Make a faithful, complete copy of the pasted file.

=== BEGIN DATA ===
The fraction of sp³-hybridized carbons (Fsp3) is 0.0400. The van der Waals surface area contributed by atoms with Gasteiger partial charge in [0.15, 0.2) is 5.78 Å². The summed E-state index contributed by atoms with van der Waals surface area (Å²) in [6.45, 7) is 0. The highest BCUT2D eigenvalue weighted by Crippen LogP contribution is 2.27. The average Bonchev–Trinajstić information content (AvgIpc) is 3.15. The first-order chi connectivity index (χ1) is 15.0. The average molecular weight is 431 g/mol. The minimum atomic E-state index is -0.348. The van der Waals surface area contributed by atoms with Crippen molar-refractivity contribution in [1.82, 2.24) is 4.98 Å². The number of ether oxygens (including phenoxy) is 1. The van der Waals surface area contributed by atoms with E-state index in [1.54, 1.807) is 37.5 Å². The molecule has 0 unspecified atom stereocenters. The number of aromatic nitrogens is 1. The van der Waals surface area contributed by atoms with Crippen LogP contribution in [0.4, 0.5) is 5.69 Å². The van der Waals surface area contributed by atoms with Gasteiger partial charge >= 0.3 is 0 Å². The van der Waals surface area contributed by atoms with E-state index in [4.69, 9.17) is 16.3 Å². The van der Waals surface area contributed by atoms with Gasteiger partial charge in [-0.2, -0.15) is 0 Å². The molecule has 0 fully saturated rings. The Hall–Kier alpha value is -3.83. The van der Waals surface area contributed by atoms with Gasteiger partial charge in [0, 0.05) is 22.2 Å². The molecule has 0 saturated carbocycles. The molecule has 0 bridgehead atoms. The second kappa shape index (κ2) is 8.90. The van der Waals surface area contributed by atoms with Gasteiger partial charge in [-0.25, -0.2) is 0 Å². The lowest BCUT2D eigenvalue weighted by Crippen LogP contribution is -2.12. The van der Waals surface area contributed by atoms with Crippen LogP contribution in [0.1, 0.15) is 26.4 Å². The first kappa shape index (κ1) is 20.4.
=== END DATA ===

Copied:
The fraction of sp³-hybridized carbons (Fsp3) is 0.0400. The van der Waals surface area contributed by atoms with Gasteiger partial charge in [0.15, 0.2) is 5.78 Å². The summed E-state index contributed by atoms with van der Waals surface area (Å²) in [6.45, 7) is 0. The highest BCUT2D eigenvalue weighted by Crippen LogP contribution is 2.27. The average Bonchev–Trinajstić information content (AvgIpc) is 3.15. The first-order chi connectivity index (χ1) is 15.0. The average molecular weight is 431 g/mol. The minimum atomic E-state index is -0.348. The van der Waals surface area contributed by atoms with Crippen molar-refractivity contribution in [1.82, 2.24) is 4.98 Å². The number of ether oxygens (including phenoxy) is 1. The van der Waals surface area contributed by atoms with E-state index in [1.54, 1.807) is 37.5 Å². The molecule has 0 unspecified atom stereocenters. The number of aromatic nitrogens is 1. The van der Waals surface area contributed by atoms with Crippen LogP contribution in [0.4, 0.5) is 5.69 Å². The van der Waals surface area contributed by atoms with Gasteiger partial charge >= 0.3 is 0 Å². The van der Waals surface area contributed by atoms with E-state index in [4.69, 9.17) is 16.3 Å². The van der Waals surface area contributed by atoms with Gasteiger partial charge in [-0.2, -0.15) is 0 Å². The molecule has 0 fully saturated rings. The Hall–Kier alpha value is -3.83. The van der Waals surface area contributed by atoms with Gasteiger partial charge in [0, 0.05) is 22.2 Å². The molecule has 0 saturated carbocycles. The molecule has 0 bridgehead atoms. The second kappa shape index (κ2) is 8.90. The van der Waals surface area contributed by atoms with Gasteiger partial charge in [-0.25, -0.2) is 0 Å². The lowest BCUT2D eigenvalue weighted by Crippen LogP contribution is -2.12. The van der Waals surface area contributed by atoms with Crippen LogP contribution in [0.1, 0.15) is 26.4 Å². The first kappa shape index (κ1) is 20.4.